Monica Lewinsky Says The Bill Clinton And 'Town & Country' Drama Touches On A Bigger Issue

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On Wednesday, Monica Lewinsky revealed that she was invited to a philanthropic event by Town & Country magazine, then disinvited once Bill Clinton told the organizers that he'd be in attendance. In an op-ed published in Vanity Fair Friday, Lewinksy discussed the Clinton and Town & Country episode, and said that it's reflective of societal dynamics that stretch far beyond her and the former president.

"What happened to me happens daily to millions of people in myriad ways—especially women," Lewinsky wrote of the incident, for which Town & Country has since apologized. "And, especially women who have been marginalized in society. Sometimes it’s just an innocent (though no less rude) faux pas, but it's often a reflection of the more implicit pragmatics of control and politeness—that is, the implicit messages (in the pauses and silences and things unsaid) that people in power send about how they should be treated by those of different status."

Lewinsky tweeted about the incident briefly on Wednesday, but offered a fuller explanation in Vanity Fair. She says that she had originally accepted an invitation to the Town & Country Philanthropy Summit, but received a phone call from the organizers Friday informing her that Clinton would be giving the opening remarks at the conference. Lewinsky says the organizers assured her they weren't disinviting her from the event altogether, and that as a compromise, she proposed that she arrive a half hour after Clinton's opening remarks, at which point he would have left the event.

But Lewinsky was told that this wouldn't work, she says, and the organizers instead suggested that she skip the conference altogether and only attend the luncheon scheduled to take place later in the day. This, as Lewinsky explained, would mean that she'd have to miss out on speakers she was looking forward to seeing, including Lin-Manuel Miranda, Sean Parker, Wes Moore, and several students who survived the Parkland shooting in February.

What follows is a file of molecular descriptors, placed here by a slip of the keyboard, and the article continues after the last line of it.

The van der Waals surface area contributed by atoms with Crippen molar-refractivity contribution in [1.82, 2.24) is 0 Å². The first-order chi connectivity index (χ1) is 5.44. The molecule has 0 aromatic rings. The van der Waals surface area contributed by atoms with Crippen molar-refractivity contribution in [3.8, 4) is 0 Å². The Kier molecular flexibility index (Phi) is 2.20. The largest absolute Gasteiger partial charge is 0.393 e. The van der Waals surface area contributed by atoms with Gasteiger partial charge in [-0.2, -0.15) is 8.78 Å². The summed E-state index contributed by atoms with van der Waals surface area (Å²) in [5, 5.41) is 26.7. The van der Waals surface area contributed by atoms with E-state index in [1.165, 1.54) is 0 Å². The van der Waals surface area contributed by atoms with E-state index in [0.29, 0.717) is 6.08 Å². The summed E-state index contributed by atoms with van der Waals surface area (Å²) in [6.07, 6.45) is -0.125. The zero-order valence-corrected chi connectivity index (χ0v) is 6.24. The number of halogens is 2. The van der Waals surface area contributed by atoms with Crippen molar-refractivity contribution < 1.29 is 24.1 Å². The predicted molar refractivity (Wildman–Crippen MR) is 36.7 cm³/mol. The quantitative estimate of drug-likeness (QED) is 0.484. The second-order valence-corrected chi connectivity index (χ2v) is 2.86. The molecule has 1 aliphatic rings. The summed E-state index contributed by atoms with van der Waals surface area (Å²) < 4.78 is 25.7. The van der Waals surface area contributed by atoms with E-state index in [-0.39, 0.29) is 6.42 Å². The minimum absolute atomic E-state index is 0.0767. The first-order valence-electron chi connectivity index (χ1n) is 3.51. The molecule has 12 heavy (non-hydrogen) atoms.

"It was quite clear," Lewinsky writes. "My hosts wanted to put me in a position that made the event so unappealing that I would decline—and their social problem would be solved."

In totality, the episode left Lewinsky feeling "stuck in the cocoon of 1998," when her affair with Clinton became an international news story. After the Town & Country incident became public, a Clinton spokesperson said in a statement that neither Clinton nor anybody on his staff "knew anything about the invitation or it being rescinded." As Lewinsky points out, however, Clinton's team pointedly did not condemn Town & Country for disinviting Lewinsky, or in any way express that it was wrong of the magazine to do so.

"By not addressing that the behavior itself was wrong and unacceptable, it sent a tacit message of approval," Lewinsky writes. "Not only as it relates to me personally, but more importantly, to what it says about these situations for anyone—any woman, minority, or person on the less powerful side of the equation who could be sidelined. Wasn’t this, then, a lost opportunity to move this very important conversation forward?"

Town & Country was widely criticized for its handling of the situation. Jean Hannah Edelstein at the Guardian called it "old-fashioned misogyny," and said that the magazine "seemingly didn’t have faith that Monica Lewinsky would be capable of acting like a mature adult" in Clinton's presence, while Charlotte Allen at USA TODAY wrote that it was an example of "a powerful liberal man who always says the politically correct thing about women’s rights being favored by his peers over an actual woman of whose naiveté he took advantage."

Lewinsky writes that, as discouraging as the situation was, she's hopeful that younger generations are "finding it more meaningful to see Tarana Burke on the dais accepting an award or giving a keynote than someone who may have been revered in previous generations."